Additionally, it is desirable to provide a xerographic printing process that provides a high print quality such that it may be a suitable alternative to offset lithography. Generally, offset lithography demands a level of print quality much higher than is available with typical xerographic machines and processes. Additionally, offset lithography is more cost effective for long print runs. Xerography and the digital imaging processes of certain xerographic products allows customization of each print, such as an address, or special information for regional distribution, which is not practical with offset lithography. It is therefore desirable to provide a xerographic printing process that can produce prints of sufficient quality such that it may be a suitable, low cost, alternative to offset lithography, and particularly when the desired number of prints is below a certain number corresponding to the break even point for lengthy pre-press activities.
Therefore, it is desirable to provide toners formed from dry pigments that exhibit satisfactory dispersion and provide colors and other properties comparable to toners prepared from flush pigments. Along these lines, it is desirable to provide a process for preparing toners using dry pigments.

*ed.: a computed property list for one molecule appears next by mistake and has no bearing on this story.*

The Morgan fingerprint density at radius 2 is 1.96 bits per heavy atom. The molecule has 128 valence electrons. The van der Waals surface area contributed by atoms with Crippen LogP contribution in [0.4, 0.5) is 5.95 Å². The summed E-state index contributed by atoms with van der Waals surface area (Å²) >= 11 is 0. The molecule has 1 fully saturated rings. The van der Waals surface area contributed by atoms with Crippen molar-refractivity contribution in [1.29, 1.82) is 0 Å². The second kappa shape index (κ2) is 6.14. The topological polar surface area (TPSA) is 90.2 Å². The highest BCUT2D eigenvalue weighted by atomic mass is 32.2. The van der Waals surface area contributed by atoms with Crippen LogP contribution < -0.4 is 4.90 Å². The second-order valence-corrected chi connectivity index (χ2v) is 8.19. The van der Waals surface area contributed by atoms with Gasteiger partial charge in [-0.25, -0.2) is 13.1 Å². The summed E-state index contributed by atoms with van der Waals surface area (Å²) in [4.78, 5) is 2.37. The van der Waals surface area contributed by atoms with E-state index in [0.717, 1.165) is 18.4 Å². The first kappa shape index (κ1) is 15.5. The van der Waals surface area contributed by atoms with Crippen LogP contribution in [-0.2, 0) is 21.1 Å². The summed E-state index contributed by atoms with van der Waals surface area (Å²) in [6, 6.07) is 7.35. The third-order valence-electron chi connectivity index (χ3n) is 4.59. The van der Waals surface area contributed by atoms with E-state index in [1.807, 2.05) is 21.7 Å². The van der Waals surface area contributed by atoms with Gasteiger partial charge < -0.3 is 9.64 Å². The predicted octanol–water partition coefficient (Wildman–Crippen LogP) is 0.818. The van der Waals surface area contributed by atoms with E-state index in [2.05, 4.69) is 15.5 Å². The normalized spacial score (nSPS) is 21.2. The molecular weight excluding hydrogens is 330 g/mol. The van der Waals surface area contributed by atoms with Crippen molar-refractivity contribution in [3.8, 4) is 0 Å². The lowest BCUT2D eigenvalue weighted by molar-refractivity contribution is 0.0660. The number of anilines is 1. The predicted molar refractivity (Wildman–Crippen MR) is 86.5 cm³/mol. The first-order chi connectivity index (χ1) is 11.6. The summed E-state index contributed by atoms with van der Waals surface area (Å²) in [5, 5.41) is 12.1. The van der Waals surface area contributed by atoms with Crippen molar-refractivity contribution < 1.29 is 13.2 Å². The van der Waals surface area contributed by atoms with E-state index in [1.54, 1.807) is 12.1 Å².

Illustrated herein, in one aspect, is a process for forming a toner composition. The process comprises providing an extrusion apparatus, combining a base toner resin composition, a dry pigment, and a dispersion agent in the extrusion apparatus; and forming a color toner by subjecting said base toner resin composition, said dry pigment, and said dispersion agent to an extrusion process.
In another aspect, disclosed herein is a process for preparing a toner comprising providing a base toner resin composition; adding the base toner resin composition, a dry pigment, and a dispersion agent to an extruder; and subjecting the base toner, dry pigment, and dispersion agent to an extrusion process, wherein the extruder comprises a barrel and at least one screw, said at least one screw comprising a plurality of conveying zones and a plurality of kneading zones.
In a further aspect, the disclosure provides a process for forming a color toner composition, the process comprising providing an extrusion apparatus comprising a feed inlet, a barrel, at least one screw, and a die, said screw comprising a first conveying zone, a first kneading zone, a second conveying zone, a second kneading zone, a third conveying zone, a third kneading zone, and a fourth conveying zone; providing a base toner resin composition; providing a dry pigment; providing a dispersion agent selected from the group of a polyolefinic mono-alcohol, an olefin wax, and combinations thereof; feeding the base toner resin, the dry pigment, and the dispersion agent to the extrusion apparatus via the feed inlet; and combining the base toner resin, dry pigment, and dispersion agent to form a color toner composition; wherein the combining of the base toner resin, dry pigment, and dispersion agent occurs in a single processing step.